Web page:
Saturday, December 06, 2008

Happy Hanniquanzmas!

The holidays are upon us, and this is a true story.

After a fantastic visit up north with my mom and her husband on Thanksgiving, the following Monday morning the wife and I were back home - fast asleep when the clock radio went off. It literally clicked on and immediately blared out in song "It's the most, wonderful time, of the year!"

I had to chuckle, but it also struck me - why is the holiday season always fraught with a hefty thread of anxiety for most of us?

One big reason these days, in the information age, is that it's no longer just Christmas. It's all the other holidays as well. And people for some reason seem to be really bent about this.

Christians and Christmas fans are severely irritated that they can't say "Merry Christmas" to every single person they run into.

Everyone else, let's face it, still feels excluded from the holidays. Hanukkah and the other celebrations of the season are even in this day and age, a distant second to the bad ass known as Jesus, and his wing-man Santa Claus. It can be pretty off-putting. I actually had someone at my poker game last night say "Yeah, the holidays are great, if you're Christian! Not so much for the rest of us!"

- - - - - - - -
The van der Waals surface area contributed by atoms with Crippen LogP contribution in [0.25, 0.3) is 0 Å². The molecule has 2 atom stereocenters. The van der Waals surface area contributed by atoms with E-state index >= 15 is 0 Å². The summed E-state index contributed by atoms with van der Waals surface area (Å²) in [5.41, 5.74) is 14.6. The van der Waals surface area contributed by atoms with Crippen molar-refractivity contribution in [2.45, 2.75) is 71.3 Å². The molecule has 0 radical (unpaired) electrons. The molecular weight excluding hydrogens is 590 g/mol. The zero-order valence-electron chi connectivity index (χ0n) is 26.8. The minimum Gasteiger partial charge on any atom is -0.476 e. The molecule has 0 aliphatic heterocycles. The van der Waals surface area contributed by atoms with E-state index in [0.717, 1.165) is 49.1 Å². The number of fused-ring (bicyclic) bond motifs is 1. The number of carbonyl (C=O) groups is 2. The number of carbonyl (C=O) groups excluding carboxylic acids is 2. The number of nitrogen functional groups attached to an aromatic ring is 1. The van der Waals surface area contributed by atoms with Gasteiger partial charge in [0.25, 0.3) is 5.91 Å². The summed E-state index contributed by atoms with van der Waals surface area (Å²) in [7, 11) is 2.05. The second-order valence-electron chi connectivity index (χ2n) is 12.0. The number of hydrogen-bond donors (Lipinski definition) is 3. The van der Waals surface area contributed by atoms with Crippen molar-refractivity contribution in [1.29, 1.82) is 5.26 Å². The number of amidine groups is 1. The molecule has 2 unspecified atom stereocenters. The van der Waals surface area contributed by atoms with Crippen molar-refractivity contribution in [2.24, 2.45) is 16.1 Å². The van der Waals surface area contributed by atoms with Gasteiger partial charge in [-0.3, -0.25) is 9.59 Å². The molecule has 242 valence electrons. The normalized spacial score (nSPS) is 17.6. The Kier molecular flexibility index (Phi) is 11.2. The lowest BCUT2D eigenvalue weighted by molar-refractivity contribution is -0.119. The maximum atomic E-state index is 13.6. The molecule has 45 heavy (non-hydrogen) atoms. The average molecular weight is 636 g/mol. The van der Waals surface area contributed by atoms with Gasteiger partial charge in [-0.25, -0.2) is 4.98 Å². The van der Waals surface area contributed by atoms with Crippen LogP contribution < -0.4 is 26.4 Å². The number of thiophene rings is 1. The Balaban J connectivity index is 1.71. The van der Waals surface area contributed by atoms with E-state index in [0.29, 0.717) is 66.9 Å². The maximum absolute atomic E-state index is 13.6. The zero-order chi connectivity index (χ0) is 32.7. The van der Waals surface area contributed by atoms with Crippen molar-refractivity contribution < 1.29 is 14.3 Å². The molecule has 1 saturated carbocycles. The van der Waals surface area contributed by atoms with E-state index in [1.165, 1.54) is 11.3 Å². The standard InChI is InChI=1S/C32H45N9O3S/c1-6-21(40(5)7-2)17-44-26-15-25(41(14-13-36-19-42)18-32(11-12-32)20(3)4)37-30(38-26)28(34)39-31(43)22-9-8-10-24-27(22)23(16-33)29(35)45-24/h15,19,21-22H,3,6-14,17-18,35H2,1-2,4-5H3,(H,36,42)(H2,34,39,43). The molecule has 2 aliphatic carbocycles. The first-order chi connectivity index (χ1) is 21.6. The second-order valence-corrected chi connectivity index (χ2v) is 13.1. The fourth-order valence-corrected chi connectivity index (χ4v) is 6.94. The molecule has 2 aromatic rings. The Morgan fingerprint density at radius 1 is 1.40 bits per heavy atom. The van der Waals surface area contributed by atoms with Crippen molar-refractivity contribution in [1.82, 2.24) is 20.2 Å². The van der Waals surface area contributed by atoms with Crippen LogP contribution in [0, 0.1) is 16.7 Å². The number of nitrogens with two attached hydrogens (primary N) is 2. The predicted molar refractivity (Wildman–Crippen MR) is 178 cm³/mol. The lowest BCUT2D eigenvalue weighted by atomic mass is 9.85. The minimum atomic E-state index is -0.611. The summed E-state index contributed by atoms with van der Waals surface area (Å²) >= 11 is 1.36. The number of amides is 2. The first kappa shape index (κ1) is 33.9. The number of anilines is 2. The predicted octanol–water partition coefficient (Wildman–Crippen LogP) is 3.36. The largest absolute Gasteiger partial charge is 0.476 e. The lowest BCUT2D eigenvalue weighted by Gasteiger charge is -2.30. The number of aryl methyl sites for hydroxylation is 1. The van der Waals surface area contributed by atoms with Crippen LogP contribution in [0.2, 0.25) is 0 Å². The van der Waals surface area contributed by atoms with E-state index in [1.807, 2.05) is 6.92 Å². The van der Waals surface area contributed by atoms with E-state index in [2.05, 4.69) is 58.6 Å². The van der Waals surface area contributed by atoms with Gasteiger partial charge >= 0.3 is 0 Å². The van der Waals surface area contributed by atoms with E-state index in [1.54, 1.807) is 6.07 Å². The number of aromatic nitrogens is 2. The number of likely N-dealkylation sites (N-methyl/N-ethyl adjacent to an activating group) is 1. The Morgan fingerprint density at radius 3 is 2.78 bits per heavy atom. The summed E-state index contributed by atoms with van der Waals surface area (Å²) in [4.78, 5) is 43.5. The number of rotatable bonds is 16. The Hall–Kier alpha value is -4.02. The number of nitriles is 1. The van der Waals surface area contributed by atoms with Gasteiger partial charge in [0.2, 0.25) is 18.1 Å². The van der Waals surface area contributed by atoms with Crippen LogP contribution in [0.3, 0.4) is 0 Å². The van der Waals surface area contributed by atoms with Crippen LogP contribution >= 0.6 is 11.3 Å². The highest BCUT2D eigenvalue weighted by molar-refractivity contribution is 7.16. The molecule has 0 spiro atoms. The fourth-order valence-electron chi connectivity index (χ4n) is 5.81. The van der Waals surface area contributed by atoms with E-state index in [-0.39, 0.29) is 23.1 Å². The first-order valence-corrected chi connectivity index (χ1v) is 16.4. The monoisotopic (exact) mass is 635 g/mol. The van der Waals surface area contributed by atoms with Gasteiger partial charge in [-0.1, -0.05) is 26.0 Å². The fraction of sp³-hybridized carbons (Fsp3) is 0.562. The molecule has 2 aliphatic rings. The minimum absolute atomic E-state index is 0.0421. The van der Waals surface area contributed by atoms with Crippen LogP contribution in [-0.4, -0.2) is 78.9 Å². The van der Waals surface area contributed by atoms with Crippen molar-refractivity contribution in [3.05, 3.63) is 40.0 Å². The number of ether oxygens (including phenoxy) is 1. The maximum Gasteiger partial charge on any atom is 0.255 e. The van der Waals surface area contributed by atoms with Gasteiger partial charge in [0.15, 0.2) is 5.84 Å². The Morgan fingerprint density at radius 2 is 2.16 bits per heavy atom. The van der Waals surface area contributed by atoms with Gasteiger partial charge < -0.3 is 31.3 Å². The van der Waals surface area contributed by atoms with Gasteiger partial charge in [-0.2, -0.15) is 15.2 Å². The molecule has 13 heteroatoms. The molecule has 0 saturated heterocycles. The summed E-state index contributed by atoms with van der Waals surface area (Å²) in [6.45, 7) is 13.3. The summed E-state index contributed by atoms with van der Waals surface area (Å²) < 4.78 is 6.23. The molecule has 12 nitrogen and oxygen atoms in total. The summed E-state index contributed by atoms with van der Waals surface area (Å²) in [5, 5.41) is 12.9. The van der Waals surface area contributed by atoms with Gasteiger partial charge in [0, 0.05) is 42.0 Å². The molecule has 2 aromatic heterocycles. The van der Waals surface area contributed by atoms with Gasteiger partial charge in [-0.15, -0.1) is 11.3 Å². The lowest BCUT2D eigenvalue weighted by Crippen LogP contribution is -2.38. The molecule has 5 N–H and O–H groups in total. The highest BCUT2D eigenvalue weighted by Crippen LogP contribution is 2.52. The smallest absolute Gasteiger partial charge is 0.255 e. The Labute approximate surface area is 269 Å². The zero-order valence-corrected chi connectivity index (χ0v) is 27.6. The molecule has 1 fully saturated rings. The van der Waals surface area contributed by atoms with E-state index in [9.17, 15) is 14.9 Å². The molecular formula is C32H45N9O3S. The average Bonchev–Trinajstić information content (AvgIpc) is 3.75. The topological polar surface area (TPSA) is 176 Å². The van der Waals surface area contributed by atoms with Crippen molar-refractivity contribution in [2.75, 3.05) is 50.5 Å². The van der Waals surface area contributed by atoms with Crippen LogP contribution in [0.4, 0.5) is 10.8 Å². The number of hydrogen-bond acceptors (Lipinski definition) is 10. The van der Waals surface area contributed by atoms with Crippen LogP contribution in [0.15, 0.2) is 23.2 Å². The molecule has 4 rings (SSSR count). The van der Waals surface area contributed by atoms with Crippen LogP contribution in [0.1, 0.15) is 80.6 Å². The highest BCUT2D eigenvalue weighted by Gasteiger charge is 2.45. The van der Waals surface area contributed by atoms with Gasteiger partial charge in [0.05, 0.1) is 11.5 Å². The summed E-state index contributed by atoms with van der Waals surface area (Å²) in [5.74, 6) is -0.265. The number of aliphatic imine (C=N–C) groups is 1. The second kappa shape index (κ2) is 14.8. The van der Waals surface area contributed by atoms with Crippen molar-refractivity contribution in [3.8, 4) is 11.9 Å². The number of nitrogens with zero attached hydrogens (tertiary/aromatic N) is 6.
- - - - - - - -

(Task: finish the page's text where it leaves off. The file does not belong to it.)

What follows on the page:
I say, both "sides" need to just relax.

Christmas boosters especially should chill. Though it may seem at times that the whole world has gone secular, Christmas - and the religion that goes with it, are still number one. By a LOT. Especially in America - Christmas is the Elvis, the Beatles, the Madonna (so to speak) of holidays. It's not going anywhere.

Really, Christianity is by far the biggest faith in our country. The majority of folks, even those who don't go to church (yes, that would be me) have thrown in their lot with the holly and the mistletoe.

In light of what Jesus actually preached - the whole "do unto others", "turn the other cheek" , "love thy enemy" shpeal - I'd say, we need to remember what Christmas is actually about. Hope and brotherhood - not exclusion and fear.

If I don't know someone's faith - I say "Happy Holidays". If I do know, I say Merry Christmas or whatever is appropriate. It's really not that hard, and frankly not that big of a deal. I could care less which category someone fits into - the true spirit of Christmas applies across the board.

As for those who are not down with the jolly fat man, it's best to recognize that Christmas isn't going anywhere anytime soon. And if someone does get all up in your grill with a big and loud "Merry Christmas!", it's not worth getting twisted over. It's better to take the spirit behind the message - which is really universal.

Merry Christmas also means God Bless You which also means Happy Hanukkah which also means Peace and Joy which also means Happy Festivus.

It really is, all the same. The method of delivery is merely semantics, and not worth fretting about.

Really, Tiny Tim said it best - "God bless us, every one."

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